Renee Mahaffey Harris, the president and CEO of The Center for Closing the Health Gap, wants to eliminate racial and ethnic health disparities.
How have you seen the conversation around health disparities changing?
In the last two years, as the country began to see the disproportionate impact of COVID-19 on Black and Latino communities, I started hearing the words “health disparities.” Before, I felt like I had to explain it. Now, people are starting to understand that no one chooses to be in a circumstance where they are disproportionate. More people have joined the conversation about how to dismantle the barriers that stand in the way of everyone having the same opportunities.
What is your big vision for closing the gap on health disparities?
When race is no longer a construct that plays a role in determining outcomes. When you look at almost every health indicator, they all show a disproportionate mortality rate for Black people, regardless of socioeconomic status. People’s racial construct causes them to have a perception, and that bias winds up impacting the outcome. So, my vision is that we recognize the bias and that we keep it in the forefront of our minds. If we can begin to understand what role we all play in maintaining and perpetuating a bias or inequity in how we treat or perceive a person or situation, I believe we can get there. We are all better when we are all at our best.
Closing the Health Gap starts with the principle that the people most affected by health disparities must lead the movement. What does this look like?
People are wired to say, “I have the solution for you.” Sometimes that goes too far. If you go in someone’s house, you don’t tell them how to cook dinner. It’s the same thing in this work. The person who is impacted must see themselves in the solution, because they need to be able to sustain the solution. It is more sustainable when you come at it from the bottom up. We’ve worked to create an organizational model that activates the individual agency of people, versus just serving them.
Who has helped you along the way?
First and foremost, God. Second, my mother, who is no longer here on this earth. Her principal belief was that everybody comes to their circumstance with baggage. She taught me that if we always see the best in people, we can work to achieve that better place for all of us.
Who or what has stood in your way, and how have you overcome it?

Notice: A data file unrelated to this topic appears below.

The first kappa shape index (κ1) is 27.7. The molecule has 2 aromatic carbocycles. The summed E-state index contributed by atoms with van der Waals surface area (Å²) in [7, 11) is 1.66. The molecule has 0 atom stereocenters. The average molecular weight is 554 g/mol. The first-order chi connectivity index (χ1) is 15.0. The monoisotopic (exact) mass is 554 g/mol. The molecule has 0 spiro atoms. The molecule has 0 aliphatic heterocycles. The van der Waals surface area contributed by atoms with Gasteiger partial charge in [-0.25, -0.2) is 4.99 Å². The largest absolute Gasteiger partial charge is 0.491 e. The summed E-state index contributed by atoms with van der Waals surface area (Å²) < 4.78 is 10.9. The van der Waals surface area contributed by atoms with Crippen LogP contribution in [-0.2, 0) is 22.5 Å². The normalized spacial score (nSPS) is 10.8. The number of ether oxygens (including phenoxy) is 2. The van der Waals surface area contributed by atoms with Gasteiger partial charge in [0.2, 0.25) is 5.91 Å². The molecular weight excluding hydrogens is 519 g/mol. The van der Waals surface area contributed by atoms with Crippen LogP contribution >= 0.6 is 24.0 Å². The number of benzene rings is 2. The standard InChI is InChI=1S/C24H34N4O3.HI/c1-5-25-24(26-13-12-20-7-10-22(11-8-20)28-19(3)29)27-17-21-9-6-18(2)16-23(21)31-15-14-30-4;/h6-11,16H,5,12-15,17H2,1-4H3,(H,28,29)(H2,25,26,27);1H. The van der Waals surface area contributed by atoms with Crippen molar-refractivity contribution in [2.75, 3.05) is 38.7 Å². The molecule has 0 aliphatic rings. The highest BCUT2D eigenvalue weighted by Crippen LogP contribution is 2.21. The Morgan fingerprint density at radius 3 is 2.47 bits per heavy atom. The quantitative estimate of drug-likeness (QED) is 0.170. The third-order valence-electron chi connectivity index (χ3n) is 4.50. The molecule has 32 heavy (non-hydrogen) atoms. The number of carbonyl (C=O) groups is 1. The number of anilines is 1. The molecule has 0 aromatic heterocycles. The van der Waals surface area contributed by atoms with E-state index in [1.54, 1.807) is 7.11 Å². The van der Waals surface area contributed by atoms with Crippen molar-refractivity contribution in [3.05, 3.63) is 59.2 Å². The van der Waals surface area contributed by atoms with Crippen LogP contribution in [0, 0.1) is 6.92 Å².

I think I have stood in my own way sometimes, but we learn by failing forward. Overcoming failure has led me to better paths, and to view failure as an opportunity for growth
Why are you the right person for this job, right now?
God has given me these talents and it’s my responsibility to use them to make things better for all of us. I can’t do it all, but I have to recognize that I am in this place for a reason. Also, I’ve never been afraid to stand alone. Even as a kid, I would go in a direction even when no one was following me, but that was okay. When I see an issue, I have to work toward solving it.
How do you stay hopeful as we continue to see health inequities deepen due to COVID-19?
Inequities haven’t necessarily deepened—they have always been here. The change is that more people understand inequities drive the difference. I look at the glass as half-full. There is the opportunity in all this. It’s so important that people have hope and believe that things can be better. We need to peel back the onion and come up with the right policies that move us in a different direction.
Who are some of your favorite women change-makers?
I think about women who were trailblazers in their area of study and leadership, especially Shirley Chisholm, Audre Lorde, bell hooks, Maya Angelou, and Angela Davis.
Why is big change—especially the kind of change you’re working toward—so hard?
The kind of shifts that we need in our country, our city, our region are hard, because people don’t like or easily accept change. Who wants to give up resources? Who will give up power? There’s a perception that we can’t tackle systematic, structural racism because it’s too big and daunting to even think about. But we have to try, or we’ll be having the same conversations in 20 years. We must be able to be in conversation with each other without penalty.